You wake up, but no alarm rings. You walk downstairs to where coffee has been made and everything is ironed. Out the door to the bus stop, there are no weeds in the pavement, no cracks in the tarmac, your body temperature is perfect. You get on the bus, a faint beep signals your payment as you sit down in the clean, driver-less vehicle. Arriving at work there are no emails compose or calls to make, you don’t need to perform surgery, teach classes, sell goods, check tickets, answer customer queries, guard spaces, build structures, groom dogs, fix bikes, mix cocktails. You’re living in a post-human, robotopian world and are useless to the point of perfection. You’ve entered the Singularity.
The Singularity is the most elegant of all extinction myths. It’s the belief that, by about 2045, technology and computing systems will have surpassed the capability of the human mind, thereby rendering mankind redundant. It’s an extinction trope built on the belief that our own brilliance will bring us to autodestruct. ‘Peak and abyss, they are now joined together,’ as Nietzsche put it. Ray Kurzweil, author of The Singularity Is Near, believes that the rate of progress we are now experiencing will make the rate of computation multiply a billion-fold in the years to come. This means that computing systems, or ‘nonbiological intelligence’, will become equivalent to that of the human brain. Not only that, but they will surpass the subtlety of human intelligence.
At the Future of Humanity Institute at Oxford University, Stuart Armstrong is a researcher in Predictions and Artificial Intelligence (one of the very few institutes of its kind in the world) whose other fields include such things as Global Catastrophic Risks, Future Technologies, Human Enhancement, and Applied Epistemology. Before we can conduct the interview, I am told that I must ditch the term ‘Singularity’ at the door in favour of ‘intelligence explosion’, as the FHI prefers to call it. ‘The term “Singularity” is fine, it’s just laden with connotations, not-quite religious, but pretty close,’ says Stuart. He explains that quantitative predictions (i.e. timelines) aren’t possible when speaking of intelligence explosion, but that qualitative ones are. ‘We paint scenarios of AIs gaining human-like skills. Add to that the ability to be copied, you get the potential to replace every worker in the world with a digital version, mainly because that would be so much cheaper.’ Stuart plays this down by adding that the popular tendency to imagine an evil AI is wrong. The real danger is ‘lethal indifference,’ which describes how an AI could have programming that is incompatible with ‘continued human flourishing’. Which brings us to the origami swan portion of the evening: ‘You may think you’ve programmed an AI to keep everyone safe and happy, but the actual outcome is that now it has entombed people in concrete bunkers on heroin drips, because any other outcome is less safe for humans.’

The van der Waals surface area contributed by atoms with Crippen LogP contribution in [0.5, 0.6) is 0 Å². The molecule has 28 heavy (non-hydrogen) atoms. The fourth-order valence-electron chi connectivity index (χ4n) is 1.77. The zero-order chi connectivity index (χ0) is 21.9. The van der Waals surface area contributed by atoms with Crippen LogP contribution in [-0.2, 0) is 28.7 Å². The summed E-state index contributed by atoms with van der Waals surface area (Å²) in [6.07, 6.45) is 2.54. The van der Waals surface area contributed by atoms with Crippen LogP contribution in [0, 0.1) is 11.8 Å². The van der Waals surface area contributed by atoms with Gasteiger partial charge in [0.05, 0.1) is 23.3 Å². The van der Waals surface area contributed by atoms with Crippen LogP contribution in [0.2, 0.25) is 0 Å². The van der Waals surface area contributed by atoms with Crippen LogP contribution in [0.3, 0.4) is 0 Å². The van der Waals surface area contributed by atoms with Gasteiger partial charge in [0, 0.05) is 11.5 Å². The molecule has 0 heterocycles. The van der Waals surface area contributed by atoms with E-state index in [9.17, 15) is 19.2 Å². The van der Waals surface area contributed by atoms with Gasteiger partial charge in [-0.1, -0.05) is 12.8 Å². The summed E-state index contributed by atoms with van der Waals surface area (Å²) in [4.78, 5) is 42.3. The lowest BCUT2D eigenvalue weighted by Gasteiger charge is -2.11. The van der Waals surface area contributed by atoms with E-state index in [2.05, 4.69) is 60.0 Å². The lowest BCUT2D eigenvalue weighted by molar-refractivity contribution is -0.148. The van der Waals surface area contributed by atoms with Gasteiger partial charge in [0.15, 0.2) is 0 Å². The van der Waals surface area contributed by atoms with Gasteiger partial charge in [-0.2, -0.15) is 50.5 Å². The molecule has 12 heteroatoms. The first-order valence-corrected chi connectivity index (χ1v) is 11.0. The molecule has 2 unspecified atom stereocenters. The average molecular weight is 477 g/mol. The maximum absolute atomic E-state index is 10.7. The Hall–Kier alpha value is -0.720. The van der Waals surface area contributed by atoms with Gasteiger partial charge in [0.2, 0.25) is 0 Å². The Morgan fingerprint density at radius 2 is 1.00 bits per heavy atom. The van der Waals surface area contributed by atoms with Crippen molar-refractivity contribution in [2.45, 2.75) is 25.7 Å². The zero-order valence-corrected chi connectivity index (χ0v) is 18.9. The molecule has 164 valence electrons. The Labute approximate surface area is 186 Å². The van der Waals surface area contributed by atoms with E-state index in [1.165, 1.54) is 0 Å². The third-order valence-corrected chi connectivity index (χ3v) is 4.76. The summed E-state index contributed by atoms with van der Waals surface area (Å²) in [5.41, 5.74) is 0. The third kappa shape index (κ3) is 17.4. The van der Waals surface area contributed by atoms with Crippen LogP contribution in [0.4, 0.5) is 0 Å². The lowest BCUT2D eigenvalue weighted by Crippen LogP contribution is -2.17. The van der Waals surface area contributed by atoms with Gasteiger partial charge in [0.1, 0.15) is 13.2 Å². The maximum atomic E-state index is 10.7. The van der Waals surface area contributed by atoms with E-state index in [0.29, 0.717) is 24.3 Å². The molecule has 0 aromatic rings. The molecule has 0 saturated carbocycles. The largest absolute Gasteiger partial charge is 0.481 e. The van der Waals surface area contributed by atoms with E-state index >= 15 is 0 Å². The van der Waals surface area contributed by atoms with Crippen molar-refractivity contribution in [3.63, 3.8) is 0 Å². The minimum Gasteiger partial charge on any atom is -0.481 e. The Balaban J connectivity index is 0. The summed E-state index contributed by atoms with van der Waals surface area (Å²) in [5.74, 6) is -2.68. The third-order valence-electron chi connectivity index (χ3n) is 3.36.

We love data and we don’t do God much, so the Singularity is our perfect mystery. We have prophets in our scientists, and we have The-Unknown-Intelligence-Singularity-Explosion, the higher being we cannot fathom. It’s nearly religious and yet somehow cool: ‘People like to talk about apocalypses, but people don’t want to do much about apocalypses,’ Stuart muses. The Singularity theory is extreme, dramatic, otherworldly. You can look on the end of mankind whilst pausing at its brilliance and admitting that you can do nothing about its future. You’re sort of off the hook. Buying into it gives you the gift of faith whilst allowing you the detachment of numbers and science. Stuart calls it a ‘positive apocalypse.’ It’s neat and self-contained – our greatest achievement and our lowest, cancelling each other out, flatlining into oblivion.
English documentarian Adam Curtis is known for his engrossing, if often disheartening films using talking heads and found footage to illustrate a grim interpretation of the world around us. Taking its name from a Richard Brautigan poem, All Watched Over By Machines of Loving Grace makes the point that computers have not at all liberated humans (far from it in fact) via the minds of Ayn Rand, Alan Greenspan and Buckminster Fuller.
Don’t get smart
For more from the expert, the aforementioned Stuart Armstrong’s Smarter Than Us: The Rise of Machine Intelligence, a 64-page treatise on what happens when machines outsmart us, is available here bit.ly/SmarterThanUs
I’ll be back again and again and again and again
Before there was the silver liquid goo guy reforming his face after a shotgun blast, before there was Guns ‘n’ Roses, before there are good Arnie cracking wise and saving the day, there was the genuinely brilliant and terrifying spectacle of James Cameron’s The Terminator. Set a mere 15 years from now in 2029, where AI missile defense system Skynet becomes self-aware and decides to ditch the puny humans, The Terminator takes the Singularity idea and makes a crazy shoot-‘em-up yarn out of it. Time travel, for fucks sake.
Words: Roisin Agnew / Illustration: Steve McCarthy